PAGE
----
Geomagnetically induced currents caused by interplanetary shocks with different impact angles and speeds

Oliveira, D, Arel, D, Raeder, J, Zesta, E, Ngwira, C, Carter, B, Yizengaw, E, Halford, A, Tsurutani, B and Gjerloev, J 2018, 'Geomagnetically induced currents caused by interplanetary shocks with different impact angles and speeds', Space Weather, vol. 16, no. 6, pp. 636-647.


Document type: Journal Article
Collection: Journal Articles

Title Geomagnetically induced currents caused by interplanetary shocks with different impact angles and speeds
Author(s) Oliveira, D
Arel, D
Raeder, J
Zesta, E
Ngwira, C
Carter, B
Yizengaw, E
Halford, A
Tsurutani, B
Gjerloev, J
Year 2018
Journal name Space Weather
Volume number 16
Issue number 6
Start page 636
End page 647
Total pages 12
Publisher Wiley-Blackwell Publishing, Inc.
Abstract The occurrence of geomagnetically induced currents (GICs) poses serious threats to modern technological infrastructure. Large GICs result from sharp variations of the geomagnetic field (dB/dt) caused by changes of large-scale magnetospheric and ionospheric currents. Intense dB/dt perturbations are known to occur often in high-latitude regions as a result of storm time substorms. Magnetospheric compressions usually caused by interplanetary shocks increase the magnetopause current leading to dB/dt perturbations more evident in midlatitude to low-latitude regions, while they increase the equatorial electrojet current leading to dB/dt perturbations in dayside equatorial regions. We investigate the effects of shock impact angles and speeds on the subsequent dB/dt perturbations with a database of 547 shocks observed at the L1 point. By adopting the threshold of dB/dt = 100 nT/min, identified as a risk factor to power systems, we find that dB/dt generally surpasses this threshold when following impacts of high-speed and nearly frontal shocks in dayside high-latitude locations. The same trend occurs at lower latitudes and for all nightside events but with fewer high-risk events. Particularly, we found nine events in equatorial locations with dB/dt > 100 nT/min. All events were caused by high-speed and nearly frontal shock impacts and were observed by stations located around noon local time. These high-risk perturbations were caused by sudden strong and symmetric magnetospheric compressions, more effectively intensifying the equatorial electrojet current, leading to sharp dB/dt perturbations. We suggest that these results may provide insights for GIC forecasting aiming at preventing degradation of power systems due to GICs.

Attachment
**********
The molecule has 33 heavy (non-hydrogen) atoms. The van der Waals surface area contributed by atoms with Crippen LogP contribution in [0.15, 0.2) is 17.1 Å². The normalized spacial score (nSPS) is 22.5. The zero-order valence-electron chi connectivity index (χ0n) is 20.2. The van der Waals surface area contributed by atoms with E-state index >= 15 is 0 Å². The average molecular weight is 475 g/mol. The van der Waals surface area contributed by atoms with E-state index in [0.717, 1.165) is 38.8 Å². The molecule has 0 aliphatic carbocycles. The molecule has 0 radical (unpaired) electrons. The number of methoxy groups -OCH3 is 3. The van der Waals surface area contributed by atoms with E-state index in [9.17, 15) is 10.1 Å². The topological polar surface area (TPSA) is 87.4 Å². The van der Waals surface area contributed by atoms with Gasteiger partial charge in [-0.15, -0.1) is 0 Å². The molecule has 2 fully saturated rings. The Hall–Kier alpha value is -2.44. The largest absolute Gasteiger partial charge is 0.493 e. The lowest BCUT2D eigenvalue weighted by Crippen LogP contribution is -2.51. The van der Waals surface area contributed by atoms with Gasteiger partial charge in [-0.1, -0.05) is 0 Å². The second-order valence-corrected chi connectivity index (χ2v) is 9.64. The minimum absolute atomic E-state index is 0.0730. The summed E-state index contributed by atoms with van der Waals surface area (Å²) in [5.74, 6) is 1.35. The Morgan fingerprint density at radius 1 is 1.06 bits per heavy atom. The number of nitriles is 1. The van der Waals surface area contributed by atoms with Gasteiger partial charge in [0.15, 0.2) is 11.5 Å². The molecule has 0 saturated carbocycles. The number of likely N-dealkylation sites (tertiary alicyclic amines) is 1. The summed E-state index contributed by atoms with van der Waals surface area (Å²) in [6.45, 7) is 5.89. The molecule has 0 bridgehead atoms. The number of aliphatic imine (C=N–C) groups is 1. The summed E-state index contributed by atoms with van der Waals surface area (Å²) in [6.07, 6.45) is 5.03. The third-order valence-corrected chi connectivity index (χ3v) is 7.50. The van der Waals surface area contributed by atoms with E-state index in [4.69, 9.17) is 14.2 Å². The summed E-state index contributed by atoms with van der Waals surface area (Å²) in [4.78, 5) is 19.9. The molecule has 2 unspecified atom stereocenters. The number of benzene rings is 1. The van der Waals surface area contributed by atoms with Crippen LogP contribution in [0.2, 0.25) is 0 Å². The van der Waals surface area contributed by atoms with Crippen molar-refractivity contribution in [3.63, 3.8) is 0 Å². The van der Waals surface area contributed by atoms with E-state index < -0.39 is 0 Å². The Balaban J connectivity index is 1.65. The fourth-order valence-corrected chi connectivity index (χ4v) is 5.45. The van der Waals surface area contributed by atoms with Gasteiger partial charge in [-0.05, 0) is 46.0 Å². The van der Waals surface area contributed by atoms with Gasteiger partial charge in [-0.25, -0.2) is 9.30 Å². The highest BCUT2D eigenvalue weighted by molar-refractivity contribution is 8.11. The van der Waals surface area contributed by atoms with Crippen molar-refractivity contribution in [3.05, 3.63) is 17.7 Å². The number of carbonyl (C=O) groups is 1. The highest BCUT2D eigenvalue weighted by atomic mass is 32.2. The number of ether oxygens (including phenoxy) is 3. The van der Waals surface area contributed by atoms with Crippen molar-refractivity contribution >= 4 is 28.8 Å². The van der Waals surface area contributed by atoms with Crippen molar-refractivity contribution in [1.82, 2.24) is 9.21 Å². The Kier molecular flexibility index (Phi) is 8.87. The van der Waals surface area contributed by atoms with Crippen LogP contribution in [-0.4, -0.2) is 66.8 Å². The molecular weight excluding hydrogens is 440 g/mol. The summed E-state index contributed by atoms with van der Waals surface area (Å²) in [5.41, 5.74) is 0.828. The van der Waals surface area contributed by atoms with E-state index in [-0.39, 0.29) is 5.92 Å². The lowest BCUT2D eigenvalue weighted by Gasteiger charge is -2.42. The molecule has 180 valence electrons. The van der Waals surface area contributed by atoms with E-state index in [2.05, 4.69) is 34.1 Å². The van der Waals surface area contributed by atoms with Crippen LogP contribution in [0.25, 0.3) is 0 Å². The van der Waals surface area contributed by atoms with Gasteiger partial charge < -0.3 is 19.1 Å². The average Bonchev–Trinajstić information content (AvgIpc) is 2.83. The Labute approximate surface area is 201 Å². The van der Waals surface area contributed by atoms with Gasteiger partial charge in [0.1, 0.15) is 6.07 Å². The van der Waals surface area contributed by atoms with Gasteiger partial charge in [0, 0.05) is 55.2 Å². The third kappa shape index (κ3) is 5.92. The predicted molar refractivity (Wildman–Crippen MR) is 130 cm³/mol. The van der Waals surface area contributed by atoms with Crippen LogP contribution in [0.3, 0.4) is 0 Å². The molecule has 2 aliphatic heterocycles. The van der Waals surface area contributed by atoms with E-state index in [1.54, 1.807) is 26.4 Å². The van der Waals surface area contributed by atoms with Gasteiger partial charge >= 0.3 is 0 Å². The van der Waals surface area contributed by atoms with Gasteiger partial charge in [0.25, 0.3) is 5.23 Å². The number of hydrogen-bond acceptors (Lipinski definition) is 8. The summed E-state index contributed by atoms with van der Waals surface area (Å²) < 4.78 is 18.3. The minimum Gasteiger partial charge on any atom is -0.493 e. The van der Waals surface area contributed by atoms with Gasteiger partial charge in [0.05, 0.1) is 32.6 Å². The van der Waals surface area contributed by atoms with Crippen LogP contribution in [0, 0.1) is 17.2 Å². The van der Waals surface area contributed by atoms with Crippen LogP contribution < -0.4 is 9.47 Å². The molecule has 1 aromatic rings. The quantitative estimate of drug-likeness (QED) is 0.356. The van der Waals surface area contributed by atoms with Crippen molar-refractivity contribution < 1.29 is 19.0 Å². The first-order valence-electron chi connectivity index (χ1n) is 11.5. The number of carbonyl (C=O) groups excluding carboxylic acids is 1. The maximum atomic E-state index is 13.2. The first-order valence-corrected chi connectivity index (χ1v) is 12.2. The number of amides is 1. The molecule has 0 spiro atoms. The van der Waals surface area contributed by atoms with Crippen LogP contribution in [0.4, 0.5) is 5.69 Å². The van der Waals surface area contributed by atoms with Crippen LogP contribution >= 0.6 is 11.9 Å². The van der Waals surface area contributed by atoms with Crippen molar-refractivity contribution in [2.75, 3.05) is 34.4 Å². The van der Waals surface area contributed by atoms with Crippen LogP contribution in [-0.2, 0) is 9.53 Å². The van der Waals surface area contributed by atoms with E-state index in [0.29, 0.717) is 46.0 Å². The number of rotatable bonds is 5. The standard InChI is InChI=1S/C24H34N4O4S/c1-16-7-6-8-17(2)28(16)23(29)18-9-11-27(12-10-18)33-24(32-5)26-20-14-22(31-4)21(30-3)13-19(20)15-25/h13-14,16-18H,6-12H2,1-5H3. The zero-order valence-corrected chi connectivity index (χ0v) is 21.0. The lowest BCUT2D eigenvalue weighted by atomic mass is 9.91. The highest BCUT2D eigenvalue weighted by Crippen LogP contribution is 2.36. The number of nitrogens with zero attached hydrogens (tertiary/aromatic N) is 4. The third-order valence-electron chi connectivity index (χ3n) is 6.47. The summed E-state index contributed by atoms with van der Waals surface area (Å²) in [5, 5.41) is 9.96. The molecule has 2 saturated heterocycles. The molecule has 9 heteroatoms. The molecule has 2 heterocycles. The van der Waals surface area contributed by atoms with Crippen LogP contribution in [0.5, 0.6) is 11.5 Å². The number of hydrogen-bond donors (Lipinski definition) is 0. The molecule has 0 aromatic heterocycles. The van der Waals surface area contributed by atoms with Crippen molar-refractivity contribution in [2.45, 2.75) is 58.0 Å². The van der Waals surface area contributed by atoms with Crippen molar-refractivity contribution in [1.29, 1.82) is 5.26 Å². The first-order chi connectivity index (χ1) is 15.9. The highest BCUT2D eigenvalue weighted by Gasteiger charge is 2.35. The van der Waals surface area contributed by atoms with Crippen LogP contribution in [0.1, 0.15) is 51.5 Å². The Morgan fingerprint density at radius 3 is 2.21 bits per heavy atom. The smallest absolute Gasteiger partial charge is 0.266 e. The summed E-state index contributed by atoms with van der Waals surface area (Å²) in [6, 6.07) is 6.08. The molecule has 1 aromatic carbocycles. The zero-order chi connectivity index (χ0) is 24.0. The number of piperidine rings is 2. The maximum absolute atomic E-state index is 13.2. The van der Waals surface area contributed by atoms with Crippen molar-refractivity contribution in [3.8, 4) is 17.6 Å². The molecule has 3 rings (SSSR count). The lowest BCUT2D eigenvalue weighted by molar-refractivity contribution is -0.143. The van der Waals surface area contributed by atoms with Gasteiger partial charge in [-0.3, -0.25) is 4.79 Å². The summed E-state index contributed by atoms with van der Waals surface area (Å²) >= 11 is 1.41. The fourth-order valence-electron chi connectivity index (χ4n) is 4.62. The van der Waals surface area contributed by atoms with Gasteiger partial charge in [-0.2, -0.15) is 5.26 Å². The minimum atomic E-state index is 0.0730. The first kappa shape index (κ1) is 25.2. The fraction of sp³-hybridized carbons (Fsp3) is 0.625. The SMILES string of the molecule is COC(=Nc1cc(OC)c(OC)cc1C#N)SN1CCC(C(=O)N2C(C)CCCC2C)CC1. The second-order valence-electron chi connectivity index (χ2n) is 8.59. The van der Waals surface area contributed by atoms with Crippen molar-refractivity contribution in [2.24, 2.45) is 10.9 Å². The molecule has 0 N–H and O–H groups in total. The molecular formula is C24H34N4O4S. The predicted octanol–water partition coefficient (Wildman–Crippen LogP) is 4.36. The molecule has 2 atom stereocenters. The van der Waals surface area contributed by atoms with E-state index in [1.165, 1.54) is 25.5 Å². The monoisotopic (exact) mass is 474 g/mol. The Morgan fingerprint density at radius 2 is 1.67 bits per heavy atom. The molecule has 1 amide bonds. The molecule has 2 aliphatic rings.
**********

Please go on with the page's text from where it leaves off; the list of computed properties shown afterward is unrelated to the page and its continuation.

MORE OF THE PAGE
Subject Space and Solar Physics
Mesospheric, Ionospheric and Magnetospheric Physics
DOI - identifier 10.1029/2018SW001880
Copyright notice © 2018. American Geophysical Union. All rights reserved.
ISSN 1542-7390
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